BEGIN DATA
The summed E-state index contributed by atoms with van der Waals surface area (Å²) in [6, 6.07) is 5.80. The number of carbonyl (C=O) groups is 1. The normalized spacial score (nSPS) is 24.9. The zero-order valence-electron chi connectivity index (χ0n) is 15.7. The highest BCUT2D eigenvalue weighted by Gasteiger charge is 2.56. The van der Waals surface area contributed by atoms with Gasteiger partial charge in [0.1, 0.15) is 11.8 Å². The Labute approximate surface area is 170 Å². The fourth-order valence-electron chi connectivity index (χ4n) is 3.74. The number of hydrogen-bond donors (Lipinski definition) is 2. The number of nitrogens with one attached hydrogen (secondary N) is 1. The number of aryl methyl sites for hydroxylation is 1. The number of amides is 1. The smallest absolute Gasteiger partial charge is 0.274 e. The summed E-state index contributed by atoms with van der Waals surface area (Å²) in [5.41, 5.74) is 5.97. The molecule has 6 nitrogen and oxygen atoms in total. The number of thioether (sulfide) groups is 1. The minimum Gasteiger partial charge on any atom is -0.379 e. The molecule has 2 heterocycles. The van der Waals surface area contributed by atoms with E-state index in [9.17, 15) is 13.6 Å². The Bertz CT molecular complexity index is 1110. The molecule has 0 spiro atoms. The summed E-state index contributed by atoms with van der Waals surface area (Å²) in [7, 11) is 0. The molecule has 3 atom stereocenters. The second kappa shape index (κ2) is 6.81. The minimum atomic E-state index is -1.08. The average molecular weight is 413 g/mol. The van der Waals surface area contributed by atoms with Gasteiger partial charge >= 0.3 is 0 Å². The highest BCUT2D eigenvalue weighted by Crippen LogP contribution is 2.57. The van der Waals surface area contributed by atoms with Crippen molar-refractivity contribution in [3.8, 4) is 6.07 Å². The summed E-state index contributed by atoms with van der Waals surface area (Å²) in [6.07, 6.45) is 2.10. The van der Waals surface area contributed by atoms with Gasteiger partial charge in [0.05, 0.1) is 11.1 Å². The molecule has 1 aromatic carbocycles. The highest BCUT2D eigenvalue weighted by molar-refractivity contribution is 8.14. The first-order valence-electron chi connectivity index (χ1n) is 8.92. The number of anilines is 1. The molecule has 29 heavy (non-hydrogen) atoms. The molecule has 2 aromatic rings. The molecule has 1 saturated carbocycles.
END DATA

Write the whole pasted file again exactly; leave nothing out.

The summed E-state index contributed by atoms with van der Waals surface area (Å²) in [6, 6.07) is 5.80. The number of carbonyl (C=O) groups is 1. The normalized spacial score (nSPS) is 24.9. The zero-order valence-electron chi connectivity index (χ0n) is 15.7. The highest BCUT2D eigenvalue weighted by Gasteiger charge is 2.56. The van der Waals surface area contributed by atoms with Gasteiger partial charge in [0.1, 0.15) is 11.8 Å². The Labute approximate surface area is 170 Å². The fourth-order valence-electron chi connectivity index (χ4n) is 3.74. The number of hydrogen-bond donors (Lipinski definition) is 2. The number of nitrogens with one attached hydrogen (secondary N) is 1. The number of aryl methyl sites for hydroxylation is 1. The number of amides is 1. The smallest absolute Gasteiger partial charge is 0.274 e. The summed E-state index contributed by atoms with van der Waals surface area (Å²) in [5.41, 5.74) is 5.97. The molecule has 6 nitrogen and oxygen atoms in total. The number of thioether (sulfide) groups is 1. The minimum Gasteiger partial charge on any atom is -0.379 e. The molecule has 2 heterocycles. The van der Waals surface area contributed by atoms with E-state index in [9.17, 15) is 13.6 Å². The Bertz CT molecular complexity index is 1110. The molecule has 0 spiro atoms. The summed E-state index contributed by atoms with van der Waals surface area (Å²) in [7, 11) is 0. The molecule has 3 atom stereocenters. The second kappa shape index (κ2) is 6.81. The minimum atomic E-state index is -1.08. The average molecular weight is 413 g/mol. The van der Waals surface area contributed by atoms with Gasteiger partial charge >= 0.3 is 0 Å². The highest BCUT2D eigenvalue weighted by Crippen LogP contribution is 2.57. The van der Waals surface area contributed by atoms with Crippen molar-refractivity contribution in [3.8, 4) is 6.07 Å². The summed E-state index contributed by atoms with van der Waals surface area (Å²) in [6.07, 6.45) is 2.10. The van der Waals surface area contributed by atoms with Gasteiger partial charge in [0.05, 0.1) is 11.1 Å². The molecule has 1 aromatic carbocycles. The highest BCUT2D eigenvalue weighted by molar-refractivity contribution is 8.14. The first-order valence-electron chi connectivity index (χ1n) is 8.92. The number of anilines is 1. The molecule has 29 heavy (non-hydrogen) atoms. The molecule has 2 aromatic rings. The molecule has 1 saturated carbocycles.